i was at a party on monday night with a bunch of people i don't know terribly well, but know enough to know that we're mostly all at different points in our lives. not all of us, so much as, all of them, and then me, on the other side of some invisible line.
and one of the girls was asking about dating in new york city, which if i know anything at this point in my life it is that 1. dating here is absolutely unforgiving and hard and new york may very well be the worst place to meet anyone. ever. and 2. the experience of dating here is a perpetual case of heartache--mostly mild, but sometimes not.
over the last few years i've gotten really good at crafting stock answers to questions i don't want to answer. like what do you do for a living or what do you want to do with your life or are you seeing anyone. i answer obliquely or flippantly or, upon occasion, with a question that is just disarming and (relatively) charming enough that the person laughs and we move on to another topic.
on monday night someone asked about a man. and i let out a long breath and sort of chuckled. and i had no words. because sometimes the truth is too sharp to gloss over. and before my wise-ass mouth could catch up to my mind, i found myself saying, but you know, not everyone gets to have this experience. and maybe it's a bit lucky that i do.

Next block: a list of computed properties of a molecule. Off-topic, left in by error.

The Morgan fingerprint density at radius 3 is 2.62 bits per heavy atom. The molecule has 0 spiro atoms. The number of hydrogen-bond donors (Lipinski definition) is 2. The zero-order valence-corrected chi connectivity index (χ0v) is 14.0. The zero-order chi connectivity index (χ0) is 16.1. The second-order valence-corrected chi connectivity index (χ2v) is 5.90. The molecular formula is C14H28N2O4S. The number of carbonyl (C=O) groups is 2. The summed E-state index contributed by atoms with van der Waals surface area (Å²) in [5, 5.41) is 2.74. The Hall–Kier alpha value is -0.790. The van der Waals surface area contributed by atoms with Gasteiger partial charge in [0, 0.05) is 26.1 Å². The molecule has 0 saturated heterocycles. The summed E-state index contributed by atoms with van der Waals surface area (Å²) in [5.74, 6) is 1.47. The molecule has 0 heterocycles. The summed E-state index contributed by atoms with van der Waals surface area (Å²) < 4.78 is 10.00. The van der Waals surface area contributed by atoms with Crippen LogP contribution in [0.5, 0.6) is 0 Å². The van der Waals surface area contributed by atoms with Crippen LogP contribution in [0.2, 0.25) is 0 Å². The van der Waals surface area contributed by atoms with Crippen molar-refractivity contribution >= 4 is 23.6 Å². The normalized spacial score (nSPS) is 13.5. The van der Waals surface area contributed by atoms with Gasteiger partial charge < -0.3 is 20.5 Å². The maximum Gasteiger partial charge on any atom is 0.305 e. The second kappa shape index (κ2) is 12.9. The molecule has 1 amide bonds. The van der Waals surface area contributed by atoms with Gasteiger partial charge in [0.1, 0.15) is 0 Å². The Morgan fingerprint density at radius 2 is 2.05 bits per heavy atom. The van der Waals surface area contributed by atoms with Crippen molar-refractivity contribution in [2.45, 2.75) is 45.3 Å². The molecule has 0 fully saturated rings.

and how shocked i was by those words. because where did they come from? that was my thought--i had that thought?
but out they came. and they felt really true. and really good.
but like a peripheral truth. sitting just on the edge of myself. and if only i could reach out, wrangle it, pull it in closer.
there's a man named brian doyle who is one of my very favorite writers. and once upon a time he wrote a nearly perfect essay on what it is to be a writer. and i've underlined and dog-eared and highlighted the whole of it. and i go back again and again (and again) to find answers to questions that have both nothing and everything to do with writing.
so i pulled it out sometime just after monday night searching for what follows:
I was visiting a class of fourth graders recently, and going on at tiresome length, as is apparently my habit, about Robert Louis Stevenson, and how great he was, and how he wrote timeless and vigorous stuff in every genre, novels and poetry and essays and travelogues and letters, like a pitcher who could throw the best curve and the best slider and the best change up and the best head-high heater, and a girl in the third row raised her hand to ask an honest question:
"If Stevenson is the best ever, and you say you'll never be as good as him, why do you write?"
She had me there for a moment--what do I say? Catharsis? Or benign neurosis? Or prayer? ...
My job--my itch, urge, dream, hobby, entertainment, prayer--is to tell stories on paper, to try to choose and tell stories that both inform and move their readers, and that is what I do to shoulder the universe forward two inches. I was given the urge, and a little of the requisite skill, and I have to do it. It's what I do, and what I love to do, and no once else can do it quite like I do.
Better, perhaps--but not with my peculiar flavor and music, and somehow, in a way I do not wholly understand, that is important, and in a very real sense miraculous, and necessary."
i believe that of writing. and i believe that of life. which i think is what i meant when on monday night i said, not everyone gets to have this experience.